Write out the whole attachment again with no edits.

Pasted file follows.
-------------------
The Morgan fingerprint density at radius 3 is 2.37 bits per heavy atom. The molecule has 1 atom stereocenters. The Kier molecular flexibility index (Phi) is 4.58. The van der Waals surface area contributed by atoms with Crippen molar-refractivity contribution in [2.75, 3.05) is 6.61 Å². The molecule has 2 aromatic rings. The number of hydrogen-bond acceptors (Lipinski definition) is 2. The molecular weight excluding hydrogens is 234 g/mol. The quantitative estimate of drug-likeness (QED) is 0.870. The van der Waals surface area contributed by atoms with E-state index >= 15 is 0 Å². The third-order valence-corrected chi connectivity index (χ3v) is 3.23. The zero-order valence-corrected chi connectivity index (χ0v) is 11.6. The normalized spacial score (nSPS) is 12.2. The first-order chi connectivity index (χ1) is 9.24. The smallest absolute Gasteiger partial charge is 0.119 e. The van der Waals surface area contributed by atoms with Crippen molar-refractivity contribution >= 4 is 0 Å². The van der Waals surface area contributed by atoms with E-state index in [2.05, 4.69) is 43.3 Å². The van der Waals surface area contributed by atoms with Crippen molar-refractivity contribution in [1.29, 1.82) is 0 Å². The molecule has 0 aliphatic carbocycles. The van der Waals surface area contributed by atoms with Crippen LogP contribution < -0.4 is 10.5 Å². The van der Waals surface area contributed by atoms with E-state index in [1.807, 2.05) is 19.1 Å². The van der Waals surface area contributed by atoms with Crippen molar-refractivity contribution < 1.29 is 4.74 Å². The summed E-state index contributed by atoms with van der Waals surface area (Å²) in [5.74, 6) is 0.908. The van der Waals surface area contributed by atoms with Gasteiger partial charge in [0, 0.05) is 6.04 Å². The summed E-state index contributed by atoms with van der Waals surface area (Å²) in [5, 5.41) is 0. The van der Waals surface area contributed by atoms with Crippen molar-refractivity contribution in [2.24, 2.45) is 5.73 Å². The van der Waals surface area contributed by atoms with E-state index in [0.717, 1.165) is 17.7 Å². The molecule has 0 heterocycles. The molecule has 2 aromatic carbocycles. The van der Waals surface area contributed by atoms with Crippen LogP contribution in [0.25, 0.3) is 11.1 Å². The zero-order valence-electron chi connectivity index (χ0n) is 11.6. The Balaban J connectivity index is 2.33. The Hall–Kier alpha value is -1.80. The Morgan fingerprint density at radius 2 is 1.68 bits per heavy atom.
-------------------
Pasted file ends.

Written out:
The Morgan fingerprint density at radius 3 is 2.37 bits per heavy atom. The molecule has 1 atom stereocenters. The Kier molecular flexibility index (Phi) is 4.58. The van der Waals surface area contributed by atoms with Crippen molar-refractivity contribution in [2.75, 3.05) is 6.61 Å². The molecule has 2 aromatic rings. The number of hydrogen-bond acceptors (Lipinski definition) is 2. The molecular weight excluding hydrogens is 234 g/mol. The quantitative estimate of drug-likeness (QED) is 0.870. The van der Waals surface area contributed by atoms with E-state index >= 15 is 0 Å². The third-order valence-corrected chi connectivity index (χ3v) is 3.23. The zero-order valence-corrected chi connectivity index (χ0v) is 11.6. The normalized spacial score (nSPS) is 12.2. The first-order chi connectivity index (χ1) is 9.24. The smallest absolute Gasteiger partial charge is 0.119 e. The van der Waals surface area contributed by atoms with Crippen molar-refractivity contribution >= 4 is 0 Å². The van der Waals surface area contributed by atoms with E-state index in [2.05, 4.69) is 43.3 Å². The van der Waals surface area contributed by atoms with Crippen molar-refractivity contribution in [1.29, 1.82) is 0 Å². The molecule has 0 aliphatic carbocycles. The van der Waals surface area contributed by atoms with Crippen LogP contribution < -0.4 is 10.5 Å². The van der Waals surface area contributed by atoms with E-state index in [1.807, 2.05) is 19.1 Å². The van der Waals surface area contributed by atoms with Crippen molar-refractivity contribution < 1.29 is 4.74 Å². The summed E-state index contributed by atoms with van der Waals surface area (Å²) in [5.74, 6) is 0.908. The van der Waals surface area contributed by atoms with Gasteiger partial charge in [0, 0.05) is 6.04 Å². The summed E-state index contributed by atoms with van der Waals surface area (Å²) in [5, 5.41) is 0. The van der Waals surface area contributed by atoms with Crippen molar-refractivity contribution in [2.24, 2.45) is 5.73 Å². The van der Waals surface area contributed by atoms with E-state index in [0.717, 1.165) is 17.7 Å². The molecule has 0 heterocycles. The molecule has 2 aromatic carbocycles. The van der Waals surface area contributed by atoms with Crippen LogP contribution in [0.25, 0.3) is 11.1 Å². The zero-order valence-electron chi connectivity index (χ0n) is 11.6. The Balaban J connectivity index is 2.33. The Hall–Kier alpha value is -1.80. The Morgan fingerprint density at radius 2 is 1.68 bits per heavy atom.